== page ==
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Title: CRISPR Spacers Indicate Preferential Matching of Specific Virioplankton Genes
ABSTRACT Viral infection exerts selection pressure on marine microbes, as virus-induced cell lysis causes 20 to 50% of cell mortality, resulting in fluxes of biomass into oceanic dissolved organic matter. Archaeal and bacterial populations can defend against viral infection using the clustered regularly interspaced short palindromic repeat (CRISPR)-associated (Cas) system, which relies on specific matching between a spacer sequence and a viral gene. If a CRISPR spacer match to any gene within a viral genome is equally effective in preventing lysis, no viral genes should be preferentially matched by CRISPR spacers. However, if there are differences in effectiveness, certain viral genes may demonstrate a greater frequency of CRISPR spacer matches. Indeed, homology search analyses of bacterioplankton CRISPR spacer sequences against virioplankton sequences revealed preferential matching of replication proteins, nucleic acid binding proteins, and viral structural proteins. Positive selection pressure for effective viral defense is one parsimonious explanation for these observations. CRISPR spacers from virioplankton metagenomes preferentially matched methyltransferase and phage integrase genes within virioplankton sequences. These virioplankton CRISPR spacers may assist infected host cells in defending against competing phage. Analyses also revealed that half of the spacer-matched viral genes were unknown, some genes matched several spacers, and some spacers matched more » multiple genes, a many-to-many relationship. Thus, CRISPR spacer matching may be an evolutionary algorithm, agnostically identifying those genes under stringent selection pressure for sustaining viral infection and lysis. Investigating this subset of viral genes could reveal those genetic mechanisms essential to virus-host interactions and provide new technologies for optimizing CRISPR defense in beneficial microbes. IMPORTANCE The CRISPR-Cas system is one means by which bacterial and archaeal populations defend against viral infection which causes 20 to 50% of cell mortality in the ocean. We tested the hypothesis that certain viral genes are preferentially targeted for the initial attack of the CRISPR-Cas system on a viral genome. Using CASC, a pipeline for CRISPR spacer discovery, and metagenome data from oceanic microbes and viruses, we found a clear subset of viral genes with high match frequencies to CRISPR spacers. Moreover, we observed a many-to-many relationship of spacers and viral genes. These high-match viral genes were involved in nucleotide metabolism, DNA methylation, and viral structure. It is possible that CRISPR spacer matching is an evolutionary algorithm pointing to those viral genes most important to sustaining infection and lysis. Studying these genes may advance the understanding of virus-host interactions in nature and provide new technologies for leveraging CRISPR-Cas systems in beneficial microbes. « less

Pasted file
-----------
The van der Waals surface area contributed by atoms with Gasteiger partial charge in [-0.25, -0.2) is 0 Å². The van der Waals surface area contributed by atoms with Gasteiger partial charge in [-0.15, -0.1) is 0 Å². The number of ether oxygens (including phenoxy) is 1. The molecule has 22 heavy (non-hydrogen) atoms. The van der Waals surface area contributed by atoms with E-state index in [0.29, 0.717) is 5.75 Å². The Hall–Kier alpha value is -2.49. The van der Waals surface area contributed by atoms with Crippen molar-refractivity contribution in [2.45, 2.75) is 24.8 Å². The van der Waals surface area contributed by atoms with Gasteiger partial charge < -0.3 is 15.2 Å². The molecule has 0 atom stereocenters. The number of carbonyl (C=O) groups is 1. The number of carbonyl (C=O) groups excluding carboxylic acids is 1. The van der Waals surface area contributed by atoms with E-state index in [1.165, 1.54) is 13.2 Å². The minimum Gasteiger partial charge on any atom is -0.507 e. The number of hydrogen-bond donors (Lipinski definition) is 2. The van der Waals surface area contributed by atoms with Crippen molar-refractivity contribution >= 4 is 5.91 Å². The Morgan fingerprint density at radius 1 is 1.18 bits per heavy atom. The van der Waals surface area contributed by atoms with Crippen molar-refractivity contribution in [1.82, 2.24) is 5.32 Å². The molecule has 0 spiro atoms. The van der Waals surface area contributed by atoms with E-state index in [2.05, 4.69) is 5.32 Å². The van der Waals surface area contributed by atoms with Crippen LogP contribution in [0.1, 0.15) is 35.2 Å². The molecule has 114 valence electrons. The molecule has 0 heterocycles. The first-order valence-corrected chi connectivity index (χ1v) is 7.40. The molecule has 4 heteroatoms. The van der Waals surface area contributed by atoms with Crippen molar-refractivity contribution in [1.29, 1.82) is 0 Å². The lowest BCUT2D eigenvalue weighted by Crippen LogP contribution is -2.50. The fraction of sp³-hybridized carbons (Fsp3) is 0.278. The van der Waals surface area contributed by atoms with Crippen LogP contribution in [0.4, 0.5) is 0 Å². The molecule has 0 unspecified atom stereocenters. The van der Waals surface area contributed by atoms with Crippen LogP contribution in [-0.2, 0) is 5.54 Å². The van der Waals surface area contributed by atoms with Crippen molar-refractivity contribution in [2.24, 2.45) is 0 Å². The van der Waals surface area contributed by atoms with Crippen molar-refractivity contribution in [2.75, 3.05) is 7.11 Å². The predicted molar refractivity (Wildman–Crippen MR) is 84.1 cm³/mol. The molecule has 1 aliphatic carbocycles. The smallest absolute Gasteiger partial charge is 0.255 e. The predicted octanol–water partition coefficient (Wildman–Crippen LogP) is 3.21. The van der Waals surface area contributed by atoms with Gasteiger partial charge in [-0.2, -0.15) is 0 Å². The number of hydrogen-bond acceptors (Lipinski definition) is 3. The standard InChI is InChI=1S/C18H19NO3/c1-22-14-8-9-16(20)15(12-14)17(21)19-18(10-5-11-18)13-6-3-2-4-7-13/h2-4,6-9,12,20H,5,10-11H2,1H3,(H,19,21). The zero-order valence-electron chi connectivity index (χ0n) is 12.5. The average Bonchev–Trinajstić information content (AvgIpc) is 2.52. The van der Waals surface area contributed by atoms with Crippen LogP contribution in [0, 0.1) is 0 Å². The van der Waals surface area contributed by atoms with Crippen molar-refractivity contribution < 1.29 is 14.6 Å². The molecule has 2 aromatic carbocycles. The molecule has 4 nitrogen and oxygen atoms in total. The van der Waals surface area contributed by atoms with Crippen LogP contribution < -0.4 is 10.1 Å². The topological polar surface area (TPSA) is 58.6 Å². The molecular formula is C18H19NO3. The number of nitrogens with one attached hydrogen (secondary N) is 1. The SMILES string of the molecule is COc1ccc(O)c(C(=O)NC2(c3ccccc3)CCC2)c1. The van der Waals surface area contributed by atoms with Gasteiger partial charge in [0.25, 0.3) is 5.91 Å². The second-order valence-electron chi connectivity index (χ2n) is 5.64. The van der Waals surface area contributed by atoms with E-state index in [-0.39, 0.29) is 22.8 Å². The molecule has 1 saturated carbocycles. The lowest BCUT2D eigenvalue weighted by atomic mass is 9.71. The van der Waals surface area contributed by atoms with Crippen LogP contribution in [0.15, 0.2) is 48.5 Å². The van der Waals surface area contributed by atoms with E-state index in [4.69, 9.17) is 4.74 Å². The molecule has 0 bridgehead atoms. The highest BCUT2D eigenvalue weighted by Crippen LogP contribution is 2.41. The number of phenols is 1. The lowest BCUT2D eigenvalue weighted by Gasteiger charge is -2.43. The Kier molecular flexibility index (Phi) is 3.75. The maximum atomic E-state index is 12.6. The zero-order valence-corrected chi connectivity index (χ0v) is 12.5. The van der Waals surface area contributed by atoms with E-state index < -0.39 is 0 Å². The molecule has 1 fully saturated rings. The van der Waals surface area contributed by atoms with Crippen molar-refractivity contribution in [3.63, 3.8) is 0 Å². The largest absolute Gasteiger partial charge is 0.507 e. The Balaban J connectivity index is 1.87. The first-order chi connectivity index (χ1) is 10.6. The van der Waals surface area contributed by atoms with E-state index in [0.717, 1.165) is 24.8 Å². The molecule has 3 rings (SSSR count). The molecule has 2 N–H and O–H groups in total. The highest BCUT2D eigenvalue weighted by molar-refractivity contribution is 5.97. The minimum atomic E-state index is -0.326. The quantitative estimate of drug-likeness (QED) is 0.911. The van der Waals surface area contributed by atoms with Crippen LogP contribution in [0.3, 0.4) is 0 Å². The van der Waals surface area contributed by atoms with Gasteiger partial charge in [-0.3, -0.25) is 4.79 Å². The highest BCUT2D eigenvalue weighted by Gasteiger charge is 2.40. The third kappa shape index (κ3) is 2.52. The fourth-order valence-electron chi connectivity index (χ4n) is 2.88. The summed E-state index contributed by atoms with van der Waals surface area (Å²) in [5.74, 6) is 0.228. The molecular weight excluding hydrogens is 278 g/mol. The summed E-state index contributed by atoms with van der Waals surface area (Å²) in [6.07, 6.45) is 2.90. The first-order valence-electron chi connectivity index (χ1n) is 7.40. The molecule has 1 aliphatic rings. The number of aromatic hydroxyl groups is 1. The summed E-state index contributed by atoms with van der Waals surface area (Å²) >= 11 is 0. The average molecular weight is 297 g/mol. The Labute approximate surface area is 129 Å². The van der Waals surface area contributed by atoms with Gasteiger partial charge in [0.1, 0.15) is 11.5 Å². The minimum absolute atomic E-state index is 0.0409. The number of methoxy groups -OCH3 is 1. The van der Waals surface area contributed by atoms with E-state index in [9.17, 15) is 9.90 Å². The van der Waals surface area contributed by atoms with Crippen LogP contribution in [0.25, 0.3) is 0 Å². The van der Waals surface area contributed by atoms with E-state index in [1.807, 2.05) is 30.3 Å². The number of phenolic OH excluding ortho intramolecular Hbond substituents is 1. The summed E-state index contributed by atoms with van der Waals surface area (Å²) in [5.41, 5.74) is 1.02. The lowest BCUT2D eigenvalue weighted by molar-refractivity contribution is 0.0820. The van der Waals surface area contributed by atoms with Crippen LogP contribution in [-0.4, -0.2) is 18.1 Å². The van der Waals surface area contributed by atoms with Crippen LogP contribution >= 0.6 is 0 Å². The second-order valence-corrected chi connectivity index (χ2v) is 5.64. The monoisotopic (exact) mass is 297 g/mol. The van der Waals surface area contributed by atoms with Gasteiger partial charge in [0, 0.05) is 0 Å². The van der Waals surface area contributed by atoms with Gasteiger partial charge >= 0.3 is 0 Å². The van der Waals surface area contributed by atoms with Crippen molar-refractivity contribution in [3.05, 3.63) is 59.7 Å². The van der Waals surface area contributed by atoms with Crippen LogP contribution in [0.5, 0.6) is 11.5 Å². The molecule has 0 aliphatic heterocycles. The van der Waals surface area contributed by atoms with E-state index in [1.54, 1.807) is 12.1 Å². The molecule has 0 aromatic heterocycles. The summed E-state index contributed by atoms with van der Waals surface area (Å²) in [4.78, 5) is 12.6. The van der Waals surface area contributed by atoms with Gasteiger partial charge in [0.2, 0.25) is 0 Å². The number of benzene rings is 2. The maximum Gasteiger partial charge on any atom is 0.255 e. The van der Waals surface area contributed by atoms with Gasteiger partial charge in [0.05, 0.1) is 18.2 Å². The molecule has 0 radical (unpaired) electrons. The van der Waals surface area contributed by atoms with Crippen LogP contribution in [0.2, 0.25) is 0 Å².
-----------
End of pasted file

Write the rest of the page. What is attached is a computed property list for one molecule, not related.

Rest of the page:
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1736030 1148118 1356374
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National Science Foundation
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